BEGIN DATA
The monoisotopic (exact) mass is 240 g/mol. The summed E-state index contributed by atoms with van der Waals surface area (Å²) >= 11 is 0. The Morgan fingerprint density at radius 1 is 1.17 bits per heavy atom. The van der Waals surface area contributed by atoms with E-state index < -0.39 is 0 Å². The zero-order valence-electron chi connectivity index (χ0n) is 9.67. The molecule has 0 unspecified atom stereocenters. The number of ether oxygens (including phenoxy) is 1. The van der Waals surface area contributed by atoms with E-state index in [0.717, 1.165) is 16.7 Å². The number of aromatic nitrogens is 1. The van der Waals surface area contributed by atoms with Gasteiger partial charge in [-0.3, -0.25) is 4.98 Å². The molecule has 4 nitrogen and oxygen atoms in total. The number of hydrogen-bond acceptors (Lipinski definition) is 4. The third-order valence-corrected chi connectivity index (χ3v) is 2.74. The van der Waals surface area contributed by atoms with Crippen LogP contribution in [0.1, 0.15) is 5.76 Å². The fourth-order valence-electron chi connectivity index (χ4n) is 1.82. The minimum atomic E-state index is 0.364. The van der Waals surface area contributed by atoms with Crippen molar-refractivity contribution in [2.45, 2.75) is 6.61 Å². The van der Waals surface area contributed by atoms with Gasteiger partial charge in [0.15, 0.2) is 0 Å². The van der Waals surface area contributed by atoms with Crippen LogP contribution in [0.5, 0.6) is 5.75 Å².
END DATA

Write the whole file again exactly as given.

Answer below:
The monoisotopic (exact) mass is 240 g/mol. The summed E-state index contributed by atoms with van der Waals surface area (Å²) >= 11 is 0. The Morgan fingerprint density at radius 1 is 1.17 bits per heavy atom. The van der Waals surface area contributed by atoms with E-state index < -0.39 is 0 Å². The zero-order valence-electron chi connectivity index (χ0n) is 9.67. The molecule has 0 unspecified atom stereocenters. The number of ether oxygens (including phenoxy) is 1. The van der Waals surface area contributed by atoms with E-state index in [0.717, 1.165) is 16.7 Å². The number of aromatic nitrogens is 1. The van der Waals surface area contributed by atoms with Gasteiger partial charge in [-0.3, -0.25) is 4.98 Å². The molecule has 4 nitrogen and oxygen atoms in total. The number of hydrogen-bond acceptors (Lipinski definition) is 4. The third-order valence-corrected chi connectivity index (χ3v) is 2.74. The van der Waals surface area contributed by atoms with Crippen LogP contribution in [0.1, 0.15) is 5.76 Å². The fourth-order valence-electron chi connectivity index (χ4n) is 1.82. The minimum atomic E-state index is 0.364. The van der Waals surface area contributed by atoms with Crippen molar-refractivity contribution in [2.45, 2.75) is 6.61 Å². The van der Waals surface area contributed by atoms with Gasteiger partial charge in [0.15, 0.2) is 0 Å². The van der Waals surface area contributed by atoms with Crippen LogP contribution in [0.5, 0.6) is 5.75 Å².